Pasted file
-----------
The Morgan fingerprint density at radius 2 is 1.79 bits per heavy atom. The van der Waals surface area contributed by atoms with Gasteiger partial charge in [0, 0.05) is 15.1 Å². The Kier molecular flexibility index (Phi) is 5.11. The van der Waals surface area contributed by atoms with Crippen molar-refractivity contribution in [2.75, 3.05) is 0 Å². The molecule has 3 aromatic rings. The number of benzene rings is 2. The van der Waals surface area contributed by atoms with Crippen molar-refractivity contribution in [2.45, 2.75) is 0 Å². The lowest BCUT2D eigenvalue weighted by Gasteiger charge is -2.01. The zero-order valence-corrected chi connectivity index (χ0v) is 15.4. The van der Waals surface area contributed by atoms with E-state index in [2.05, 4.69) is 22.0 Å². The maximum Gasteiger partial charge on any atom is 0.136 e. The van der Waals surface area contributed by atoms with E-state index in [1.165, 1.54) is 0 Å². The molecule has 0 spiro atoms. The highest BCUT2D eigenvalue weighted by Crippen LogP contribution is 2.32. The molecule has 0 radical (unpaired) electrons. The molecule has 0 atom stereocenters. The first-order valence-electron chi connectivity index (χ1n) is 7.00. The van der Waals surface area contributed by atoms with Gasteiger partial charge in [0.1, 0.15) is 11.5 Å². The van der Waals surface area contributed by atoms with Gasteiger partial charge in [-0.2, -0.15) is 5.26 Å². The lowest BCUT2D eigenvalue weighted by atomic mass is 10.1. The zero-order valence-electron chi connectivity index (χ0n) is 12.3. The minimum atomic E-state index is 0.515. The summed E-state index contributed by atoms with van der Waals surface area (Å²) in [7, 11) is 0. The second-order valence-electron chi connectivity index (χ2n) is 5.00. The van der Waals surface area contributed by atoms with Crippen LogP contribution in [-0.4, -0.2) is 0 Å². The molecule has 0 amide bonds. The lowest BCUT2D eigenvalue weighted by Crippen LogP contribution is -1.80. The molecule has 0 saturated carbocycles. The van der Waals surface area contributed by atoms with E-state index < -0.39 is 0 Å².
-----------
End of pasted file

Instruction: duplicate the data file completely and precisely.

The Morgan fingerprint density at radius 2 is 1.79 bits per heavy atom. The van der Waals surface area contributed by atoms with Gasteiger partial charge in [0, 0.05) is 15.1 Å². The Kier molecular flexibility index (Phi) is 5.11. The van der Waals surface area contributed by atoms with Crippen molar-refractivity contribution in [2.75, 3.05) is 0 Å². The molecule has 3 aromatic rings. The number of benzene rings is 2. The van der Waals surface area contributed by atoms with Crippen molar-refractivity contribution in [2.45, 2.75) is 0 Å². The lowest BCUT2D eigenvalue weighted by Gasteiger charge is -2.01. The zero-order valence-corrected chi connectivity index (χ0v) is 15.4. The van der Waals surface area contributed by atoms with E-state index in [2.05, 4.69) is 22.0 Å². The maximum Gasteiger partial charge on any atom is 0.136 e. The van der Waals surface area contributed by atoms with E-state index in [1.165, 1.54) is 0 Å². The molecule has 0 spiro atoms. The highest BCUT2D eigenvalue weighted by Crippen LogP contribution is 2.32. The molecule has 0 radical (unpaired) electrons. The molecule has 0 atom stereocenters. The first-order valence-electron chi connectivity index (χ1n) is 7.00. The van der Waals surface area contributed by atoms with Gasteiger partial charge in [0.1, 0.15) is 11.5 Å². The van der Waals surface area contributed by atoms with Gasteiger partial charge in [-0.2, -0.15) is 5.26 Å². The lowest BCUT2D eigenvalue weighted by atomic mass is 10.1. The zero-order valence-electron chi connectivity index (χ0n) is 12.3. The minimum atomic E-state index is 0.515. The summed E-state index contributed by atoms with van der Waals surface area (Å²) in [7, 11) is 0. The second-order valence-electron chi connectivity index (χ2n) is 5.00. The van der Waals surface area contributed by atoms with Crippen LogP contribution in [-0.4, -0.2) is 0 Å². The molecule has 0 amide bonds. The lowest BCUT2D eigenvalue weighted by Crippen LogP contribution is -1.80. The molecule has 0 saturated carbocycles. The van der Waals surface area contributed by atoms with E-state index < -0.39 is 0 Å².